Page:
It is also widely used throughout Europe and America for making beehive frames.

Role in indigenous societies

Klallam people and canoe, ca. 1914 Klallam people near canoe.jpg
Klallam people and canoe, ca. 1914

Western red cedar has an extensive history of use by Native Americans of coastal Oregon to southeast Alaska. Some northwest coast tribes refer to themselves as "people of the redcedar" because of their extensive dependence on the tree for basic materials. The wood has been used for constructing housing and totem poles, and crafted into many objects, including masks, utensils, boxes, boards, instruments, canoes, vessels, houses, and ceremonial objects. Western Red Cedar is also associated with a long tradition of curing and cooking fish over the open fire. Roots and bark are used for baskets, bowls, ropes, clothing, blankets, and rings. [41] [42]


A huge number of archaeological finds point to the continuous use of redcedar wood in native societies. Woodworking tools dating between 8000 and 5000 years ago, such as carved antlers, were discovered in shell middens at the Glenrose site, near Vancouver, British Columbia. [43] In Yuquot, on the west coast of Vancouver Island, tools dating 4000 to 3000 years old have been found. [43] The Musqueam site, also near Vancouver, yielded bark baskets woven in five different styles, along with ropes and ships dated to 3000 years ago. At Pitt River, adzes and baskets were dated around 2900 years aol. Wooden artifacts 1000 years old were unearthed on the east coast of Vancouver Island. [44]

Red cedar was used extensively wherever it was found along the northwest coast (British Columbia, Washington state, Parts of Alaska). Evidence of this use is found in CMTs (Culturally Modified Trees) that are found throughout the coast. When First Nations people removed the bark from cedars, it left a scar - which is considered a CMT. Other types of harvest (for planks, tinder, and other uses) leave different types of evidence of cultural modification.

A legend amongst the Coast Salish peoples describes the origins of the western redcedar. In this legend, there was a generous man who gave the people whatever they needed. When the Great Spirit saw this, he declared that when the generous man died, a great redcedar tree will grow where he is buried, and that the cedar will be useful to all the people, providing its roots for baskets, bark for clothing, and wood for shelter. [43]


The wood was worked primarily with the adze, which was preferred over all other tools, even ones introduced by colonizers. Alexander Walker, an ensign on the fur trade ship Captain Cook, reported that the indigenous peoples used an elbow adze, which they valued over tools brought by the Europeans, such as the saw or the axe, going so far as to modify traded tools back into an adze. Tools were generally made from stone, bone, obsidian, or a harder wood such as hemlock. A variety of hand mauls, wedges, chisels, and knives are also used.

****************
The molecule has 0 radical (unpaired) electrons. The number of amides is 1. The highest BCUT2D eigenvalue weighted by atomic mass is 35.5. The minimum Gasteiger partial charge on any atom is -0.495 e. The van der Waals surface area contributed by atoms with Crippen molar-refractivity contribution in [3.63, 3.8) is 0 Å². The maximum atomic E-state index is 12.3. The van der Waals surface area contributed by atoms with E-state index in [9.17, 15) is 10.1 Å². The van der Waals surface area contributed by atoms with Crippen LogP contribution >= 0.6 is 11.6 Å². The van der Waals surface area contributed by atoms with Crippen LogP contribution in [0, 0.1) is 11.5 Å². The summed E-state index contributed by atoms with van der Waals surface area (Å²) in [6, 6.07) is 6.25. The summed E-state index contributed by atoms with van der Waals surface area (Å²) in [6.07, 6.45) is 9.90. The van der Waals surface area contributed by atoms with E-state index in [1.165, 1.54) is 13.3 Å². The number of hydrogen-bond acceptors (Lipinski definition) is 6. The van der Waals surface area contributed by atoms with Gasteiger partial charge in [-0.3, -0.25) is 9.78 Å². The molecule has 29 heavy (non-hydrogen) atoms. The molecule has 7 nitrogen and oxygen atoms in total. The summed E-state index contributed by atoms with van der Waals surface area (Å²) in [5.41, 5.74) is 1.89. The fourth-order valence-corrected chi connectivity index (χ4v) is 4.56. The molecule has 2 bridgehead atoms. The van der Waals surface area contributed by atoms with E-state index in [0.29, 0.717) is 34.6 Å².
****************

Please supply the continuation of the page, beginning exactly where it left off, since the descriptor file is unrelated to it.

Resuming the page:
Excavations done at Ozette, Washington turned up iron tools nearly 800 years old, far before European contact. When James Cook passed the area, he observed that almost all tools were made of iron. [45] There has been speculation on the origin of these iron tools. Some theories include shipwrecks from East Asia or possible contact with iron-using cultures from Siberia, as hinted in the more advanced woodworking found in northern tribes such as the Tlingit. [45] [46] [47] [48]


A pole outside a six-post house at the University of British Columbia Moa-4.jpg
A pole outside a six-post house at the University of British Columbia

Harvesting redcedars required some ceremony and included propitiation of the tree's spirits as well as those of the surrounding trees. In particular, many people specifically requested the tree and its brethren not to fall or drop heavy branches on the harvester, [49] a situation which is mentioned in a number of different stories of people who were not sufficiently careful. Some professional loggers of Native American descent have mentioned that they offer quiet or silent propitiations to trees which they fell, following in this tradition.

Felling of large trees such as redcedar before the introduction of steel tools was a complex and time-consuming art. Typically the bark was removed around the base of the tree above the buttresses. Then some amount of cutting and splitting with stone adzes and mauls would be done, creating a wide triangular cut. The area above and below the cut would be covered with a mixture of wet moss and clay as a firebreak. Then the cut would be packed with tinder and small kindling and slowly burned. The process of cutting and burning would alternate until the tree was mostly penetrated through, and then careful tending of the fire would fell the tree in the best direction for handling. This process could take many days. Constant rotation of workers was involved to keep the fires burning through night and day, often in a remote and forbidding location. [50]